Statistical Analysis

Each experiment was repeated for three times. All data were presented as mean ± standard deviation and compared using one-way ANOVA. The differences were significant when p < 0.05.

Results and Discussion

Synthesis and Characterization of Ada-ss-DOX

DTGA, with two active carboxyl groups, was chosen as the disulfide reagent to produce Ada-ss-DOX prodrug. The synthesis route is displayed in Figure 2A. Firstly, Ada-ss-COOH was synthesized via the condensation reaction between Ada and DTGA. To ensure that the product with only one of the carboxyl groups of DTGA conjugated with Ada was collected, excess DTGA was added during the reaction process and the product was further purified by prep-HPLC. From the 1H NMR spectrum of Ada-ss-COOH in Figure 2B, the integration ratio of the peaks at 3.66 and 3.38 ppm, corresponding to the methylene protons of DTGA (signal a and b), to the peaks at 1.75 ppm, originating from the methylene protons of Ada (signal d), was calculated to be 1:3, which indicated that the molar ratio of Ada and DTPA is 1:1. Moreover, the molecular weight of Ada-ss-COOH (C14H22NO3S2+) determined by ESI-MS in Figure 2C was found to be 315.9 g/mol (calcd 316.5 g/mol), further indicating the success synthesis of Ada-ss-COOH.

FIGURE 2
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Figure 2. Synthetic route (A), 1H NMR spectra (B) and mass spectra (C) of Ada-ss-DOX.

Subsequently, Ada-ss-DOX was obtained by the reaction between the end carboxyl group of Ada-ss-COOH and the reactive amine group of DOX. The characteristic peaks of hydroxyl protons of DOX (signal a' and b') located at 13.93 and 13.20 ppm were obviously observed in the 1H NMR spectrum of Ada-ss-DOX (Figure 2B). Due to the steric-hindrance effect after conjugation of DOX, the signals attributed to the methylene protons of DTGA (signal a and b) significantly decreased in the1H NMR spectrum of Ads-ss-DOX. The ESI-MS result showed that the molecular weight of Ada-ss-DOX (C41H49N2O13S2+) was 841.3 g/mol, which was consistence with calculated 841.9 g/mol (Figure 2C). Altogether, the above results demonstrated that Ada-ss-DOX was successfully prepared.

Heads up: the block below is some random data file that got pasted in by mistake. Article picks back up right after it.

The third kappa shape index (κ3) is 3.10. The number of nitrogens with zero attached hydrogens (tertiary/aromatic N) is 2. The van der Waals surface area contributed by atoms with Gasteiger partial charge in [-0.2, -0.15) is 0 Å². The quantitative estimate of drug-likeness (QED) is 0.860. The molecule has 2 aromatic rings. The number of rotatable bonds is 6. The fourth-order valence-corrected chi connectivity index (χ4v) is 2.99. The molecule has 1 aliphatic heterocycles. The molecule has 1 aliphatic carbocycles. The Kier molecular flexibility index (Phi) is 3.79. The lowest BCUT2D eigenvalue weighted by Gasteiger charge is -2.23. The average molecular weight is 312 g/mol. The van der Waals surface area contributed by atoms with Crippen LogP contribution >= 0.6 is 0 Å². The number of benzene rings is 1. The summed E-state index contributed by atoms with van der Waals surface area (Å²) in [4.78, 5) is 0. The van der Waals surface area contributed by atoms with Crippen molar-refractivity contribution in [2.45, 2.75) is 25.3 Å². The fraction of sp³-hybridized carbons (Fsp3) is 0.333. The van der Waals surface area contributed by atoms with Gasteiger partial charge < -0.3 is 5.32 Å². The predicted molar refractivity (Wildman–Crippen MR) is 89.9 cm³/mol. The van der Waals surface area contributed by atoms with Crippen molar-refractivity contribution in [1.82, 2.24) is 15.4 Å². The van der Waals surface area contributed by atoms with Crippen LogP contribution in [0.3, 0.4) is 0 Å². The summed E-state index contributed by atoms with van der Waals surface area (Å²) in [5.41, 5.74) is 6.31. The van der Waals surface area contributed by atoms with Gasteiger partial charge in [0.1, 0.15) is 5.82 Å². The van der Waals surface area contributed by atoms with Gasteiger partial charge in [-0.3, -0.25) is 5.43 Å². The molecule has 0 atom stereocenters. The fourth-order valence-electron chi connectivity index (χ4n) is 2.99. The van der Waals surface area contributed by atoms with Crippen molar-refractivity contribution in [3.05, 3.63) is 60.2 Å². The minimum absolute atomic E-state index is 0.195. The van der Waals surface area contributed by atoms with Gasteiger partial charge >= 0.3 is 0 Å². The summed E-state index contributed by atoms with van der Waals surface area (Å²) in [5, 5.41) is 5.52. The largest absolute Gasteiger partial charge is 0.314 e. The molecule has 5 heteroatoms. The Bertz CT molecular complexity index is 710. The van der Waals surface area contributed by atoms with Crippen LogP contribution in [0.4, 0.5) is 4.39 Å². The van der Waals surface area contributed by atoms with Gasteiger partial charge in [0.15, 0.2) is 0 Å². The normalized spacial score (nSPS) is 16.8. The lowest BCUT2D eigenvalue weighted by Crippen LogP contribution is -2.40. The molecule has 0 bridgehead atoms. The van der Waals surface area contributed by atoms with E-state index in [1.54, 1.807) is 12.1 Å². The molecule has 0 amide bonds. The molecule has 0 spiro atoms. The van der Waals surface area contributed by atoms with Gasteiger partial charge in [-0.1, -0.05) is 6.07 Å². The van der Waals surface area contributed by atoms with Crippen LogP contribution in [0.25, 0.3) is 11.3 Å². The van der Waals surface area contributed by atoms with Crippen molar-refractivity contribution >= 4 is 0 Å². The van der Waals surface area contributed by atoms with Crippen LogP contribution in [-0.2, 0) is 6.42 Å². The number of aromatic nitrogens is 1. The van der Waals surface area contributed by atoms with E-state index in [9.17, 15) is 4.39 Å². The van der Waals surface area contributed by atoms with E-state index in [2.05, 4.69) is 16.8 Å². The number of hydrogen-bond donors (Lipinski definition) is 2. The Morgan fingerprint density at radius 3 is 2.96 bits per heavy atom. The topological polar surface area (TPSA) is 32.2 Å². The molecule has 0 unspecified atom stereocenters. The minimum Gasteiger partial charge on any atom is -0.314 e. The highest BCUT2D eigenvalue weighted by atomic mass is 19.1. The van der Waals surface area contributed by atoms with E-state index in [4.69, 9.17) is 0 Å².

Preparation and Characterization of PEG-CD/AD Nanoparticles

To our knowledge, the formation of nanoparticles was often due to the self-assembly process of amphiphilic block copolymers driven by hydrophobic interaction among the hydrophobic segments (Zhao et al., 2012). In this study, PEG-CD/AD nanoparticles were self-assembled from PEG-CD/AD supramolecular amphiphiles with hydrophilic segment PEG-CD and hydrophobic segment DOX (Figure 1). The DMF solution of PEG-CD and AD was stirred overnight to obtain the supramolecular amphiphiles via host-guest interaction between CD cavities and Ada moieties, and then the deionized water was slowly added to induce the self-assembly of PEG-CD/AD nanoparticles. Finally, the solution was dialyzed against deionized water to remove DMF. The DOX content was calculated to be 13.5% as the molar ratio of PEG-CD and AD was 1:1. The hydrodynamic diameter and morphology of PEG-CD/AD nanoparticles was determined by DLS and TEM. As shown in Figure 3B, the average size of PEG-CD/AD nanoparticles was 166.4 nm and polydispersity (PDI) of 0.089. TEM image in Figure 3Ca showed that PEG-CD/AD nanoparticles had spherical shape and the average particle size was about 100 nm, which was significantly smaller that measured by DLS. It was perhaps because that the PEG chains in the outer surface of PEG-CD/AD nanoparticles were extended in aqueous solution while collapsed in dry samples.

FIGURE 3